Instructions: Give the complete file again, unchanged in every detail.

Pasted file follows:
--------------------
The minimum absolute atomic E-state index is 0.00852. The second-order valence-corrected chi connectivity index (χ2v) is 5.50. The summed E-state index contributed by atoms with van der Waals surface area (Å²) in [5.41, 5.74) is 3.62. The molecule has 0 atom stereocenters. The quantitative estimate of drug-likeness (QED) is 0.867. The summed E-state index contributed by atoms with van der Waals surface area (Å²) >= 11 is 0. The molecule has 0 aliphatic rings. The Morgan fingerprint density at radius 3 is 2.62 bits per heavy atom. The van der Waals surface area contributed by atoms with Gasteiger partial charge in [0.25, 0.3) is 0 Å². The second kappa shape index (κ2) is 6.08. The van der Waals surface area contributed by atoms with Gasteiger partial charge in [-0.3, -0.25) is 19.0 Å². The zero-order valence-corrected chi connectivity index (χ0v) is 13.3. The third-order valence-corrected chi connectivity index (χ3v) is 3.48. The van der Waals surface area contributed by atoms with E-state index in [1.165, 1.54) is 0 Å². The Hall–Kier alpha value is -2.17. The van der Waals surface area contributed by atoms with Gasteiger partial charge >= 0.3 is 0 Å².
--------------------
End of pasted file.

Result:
The minimum absolute atomic E-state index is 0.00852. The second-order valence-corrected chi connectivity index (χ2v) is 5.50. The summed E-state index contributed by atoms with van der Waals surface area (Å²) in [5.41, 5.74) is 3.62. The molecule has 0 atom stereocenters. The quantitative estimate of drug-likeness (QED) is 0.867. The summed E-state index contributed by atoms with van der Waals surface area (Å²) >= 11 is 0. The molecule has 0 aliphatic rings. The Morgan fingerprint density at radius 3 is 2.62 bits per heavy atom. The van der Waals surface area contributed by atoms with Gasteiger partial charge in [0.25, 0.3) is 0 Å². The second kappa shape index (κ2) is 6.08. The van der Waals surface area contributed by atoms with Gasteiger partial charge in [-0.3, -0.25) is 19.0 Å². The zero-order valence-corrected chi connectivity index (χ0v) is 13.3. The third-order valence-corrected chi connectivity index (χ3v) is 3.48. The van der Waals surface area contributed by atoms with E-state index in [1.165, 1.54) is 0 Å². The Hall–Kier alpha value is -2.17. The van der Waals surface area contributed by atoms with Gasteiger partial charge >= 0.3 is 0 Å².